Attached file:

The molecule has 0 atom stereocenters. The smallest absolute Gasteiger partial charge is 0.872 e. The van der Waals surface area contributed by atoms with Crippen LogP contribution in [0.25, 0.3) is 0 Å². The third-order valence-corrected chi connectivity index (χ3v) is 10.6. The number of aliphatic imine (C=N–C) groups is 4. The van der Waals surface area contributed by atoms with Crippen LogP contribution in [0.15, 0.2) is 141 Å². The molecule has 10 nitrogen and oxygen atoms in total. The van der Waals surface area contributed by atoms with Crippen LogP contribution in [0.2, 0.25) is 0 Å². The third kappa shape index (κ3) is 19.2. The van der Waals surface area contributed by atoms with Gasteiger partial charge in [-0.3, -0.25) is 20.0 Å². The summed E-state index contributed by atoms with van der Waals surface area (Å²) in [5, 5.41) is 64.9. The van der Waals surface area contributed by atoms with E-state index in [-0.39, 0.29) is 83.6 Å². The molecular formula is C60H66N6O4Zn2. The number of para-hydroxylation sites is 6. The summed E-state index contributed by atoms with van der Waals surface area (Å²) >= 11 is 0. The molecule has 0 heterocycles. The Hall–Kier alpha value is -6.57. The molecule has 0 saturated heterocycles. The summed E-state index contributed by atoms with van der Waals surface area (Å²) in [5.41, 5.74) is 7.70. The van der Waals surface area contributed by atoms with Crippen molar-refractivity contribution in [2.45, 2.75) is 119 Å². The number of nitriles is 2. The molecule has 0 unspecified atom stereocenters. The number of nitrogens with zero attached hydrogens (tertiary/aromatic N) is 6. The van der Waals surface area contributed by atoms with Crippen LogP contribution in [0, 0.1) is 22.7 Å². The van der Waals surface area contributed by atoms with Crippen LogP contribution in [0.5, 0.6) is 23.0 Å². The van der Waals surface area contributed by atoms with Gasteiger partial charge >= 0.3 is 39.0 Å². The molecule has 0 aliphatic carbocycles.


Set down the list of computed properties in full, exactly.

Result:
The molecule has 0 atom stereocenters. The smallest absolute Gasteiger partial charge is 0.872 e. The van der Waals surface area contributed by atoms with Crippen LogP contribution in [0.25, 0.3) is 0 Å². The third-order valence-corrected chi connectivity index (χ3v) is 10.6. The number of aliphatic imine (C=N–C) groups is 4. The van der Waals surface area contributed by atoms with Crippen LogP contribution in [0.15, 0.2) is 141 Å². The molecule has 10 nitrogen and oxygen atoms in total. The van der Waals surface area contributed by atoms with Crippen LogP contribution in [0.2, 0.25) is 0 Å². The third kappa shape index (κ3) is 19.2. The van der Waals surface area contributed by atoms with Gasteiger partial charge in [-0.3, -0.25) is 20.0 Å². The summed E-state index contributed by atoms with van der Waals surface area (Å²) in [5, 5.41) is 64.9. The van der Waals surface area contributed by atoms with E-state index in [-0.39, 0.29) is 83.6 Å². The molecular formula is C60H66N6O4Zn2. The number of para-hydroxylation sites is 6. The summed E-state index contributed by atoms with van der Waals surface area (Å²) >= 11 is 0. The molecule has 0 heterocycles. The Hall–Kier alpha value is -6.57. The molecule has 0 saturated heterocycles. The summed E-state index contributed by atoms with van der Waals surface area (Å²) in [5.41, 5.74) is 7.70. The van der Waals surface area contributed by atoms with Crippen molar-refractivity contribution in [2.45, 2.75) is 119 Å². The number of nitriles is 2. The molecule has 0 unspecified atom stereocenters. The number of nitrogens with zero attached hydrogens (tertiary/aromatic N) is 6. The van der Waals surface area contributed by atoms with Crippen LogP contribution in [0, 0.1) is 22.7 Å². The van der Waals surface area contributed by atoms with Crippen LogP contribution in [0.5, 0.6) is 23.0 Å². The van der Waals surface area contributed by atoms with Gasteiger partial charge >= 0.3 is 39.0 Å². The molecule has 0 aliphatic carbocycles.